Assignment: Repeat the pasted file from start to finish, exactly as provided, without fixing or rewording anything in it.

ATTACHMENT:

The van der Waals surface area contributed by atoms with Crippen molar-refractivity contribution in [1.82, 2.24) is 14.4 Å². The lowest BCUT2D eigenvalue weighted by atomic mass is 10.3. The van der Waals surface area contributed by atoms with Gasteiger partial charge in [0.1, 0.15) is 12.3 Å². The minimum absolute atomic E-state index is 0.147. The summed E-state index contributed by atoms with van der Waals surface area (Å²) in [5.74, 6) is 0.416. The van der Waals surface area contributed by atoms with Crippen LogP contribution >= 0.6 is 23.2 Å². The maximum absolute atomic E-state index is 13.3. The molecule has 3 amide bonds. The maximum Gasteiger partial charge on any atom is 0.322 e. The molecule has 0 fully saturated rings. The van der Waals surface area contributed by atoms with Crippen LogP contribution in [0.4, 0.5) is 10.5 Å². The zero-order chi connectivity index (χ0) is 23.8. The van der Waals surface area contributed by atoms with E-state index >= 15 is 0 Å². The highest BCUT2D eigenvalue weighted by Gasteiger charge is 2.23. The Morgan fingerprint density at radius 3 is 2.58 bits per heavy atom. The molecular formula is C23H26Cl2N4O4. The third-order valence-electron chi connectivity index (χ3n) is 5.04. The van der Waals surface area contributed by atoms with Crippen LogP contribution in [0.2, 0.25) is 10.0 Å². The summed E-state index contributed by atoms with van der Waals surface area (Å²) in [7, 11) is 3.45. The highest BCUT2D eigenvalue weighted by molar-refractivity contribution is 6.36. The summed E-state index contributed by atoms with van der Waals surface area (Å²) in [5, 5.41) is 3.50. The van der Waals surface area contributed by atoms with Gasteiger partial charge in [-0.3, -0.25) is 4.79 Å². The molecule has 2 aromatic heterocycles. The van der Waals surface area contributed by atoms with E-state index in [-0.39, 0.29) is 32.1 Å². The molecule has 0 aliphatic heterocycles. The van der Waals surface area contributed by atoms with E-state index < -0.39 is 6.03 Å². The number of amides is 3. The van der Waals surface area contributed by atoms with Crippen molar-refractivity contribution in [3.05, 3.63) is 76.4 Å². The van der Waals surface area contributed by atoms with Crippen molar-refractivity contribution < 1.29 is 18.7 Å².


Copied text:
The van der Waals surface area contributed by atoms with Crippen molar-refractivity contribution in [1.82, 2.24) is 14.4 Å². The lowest BCUT2D eigenvalue weighted by atomic mass is 10.3. The van der Waals surface area contributed by atoms with Gasteiger partial charge in [0.1, 0.15) is 12.3 Å². The minimum absolute atomic E-state index is 0.147. The summed E-state index contributed by atoms with van der Waals surface area (Å²) in [5.74, 6) is 0.416. The van der Waals surface area contributed by atoms with Crippen LogP contribution >= 0.6 is 23.2 Å². The maximum absolute atomic E-state index is 13.3. The molecule has 3 amide bonds. The maximum Gasteiger partial charge on any atom is 0.322 e. The molecule has 0 fully saturated rings. The van der Waals surface area contributed by atoms with Crippen LogP contribution in [0.4, 0.5) is 10.5 Å². The zero-order chi connectivity index (χ0) is 23.8. The van der Waals surface area contributed by atoms with E-state index >= 15 is 0 Å². The highest BCUT2D eigenvalue weighted by Gasteiger charge is 2.23. The Morgan fingerprint density at radius 3 is 2.58 bits per heavy atom. The molecular formula is C23H26Cl2N4O4. The third-order valence-electron chi connectivity index (χ3n) is 5.04. The van der Waals surface area contributed by atoms with Crippen LogP contribution in [0.2, 0.25) is 10.0 Å². The summed E-state index contributed by atoms with van der Waals surface area (Å²) in [7, 11) is 3.45. The highest BCUT2D eigenvalue weighted by molar-refractivity contribution is 6.36. The summed E-state index contributed by atoms with van der Waals surface area (Å²) in [5, 5.41) is 3.50. The van der Waals surface area contributed by atoms with Gasteiger partial charge in [-0.3, -0.25) is 4.79 Å². The molecule has 2 aromatic heterocycles. The van der Waals surface area contributed by atoms with E-state index in [-0.39, 0.29) is 32.1 Å². The molecule has 0 aliphatic heterocycles. The van der Waals surface area contributed by atoms with E-state index < -0.39 is 6.03 Å². The number of amides is 3. The van der Waals surface area contributed by atoms with Crippen molar-refractivity contribution in [3.05, 3.63) is 76.4 Å². The van der Waals surface area contributed by atoms with Crippen molar-refractivity contribution < 1.29 is 18.7 Å².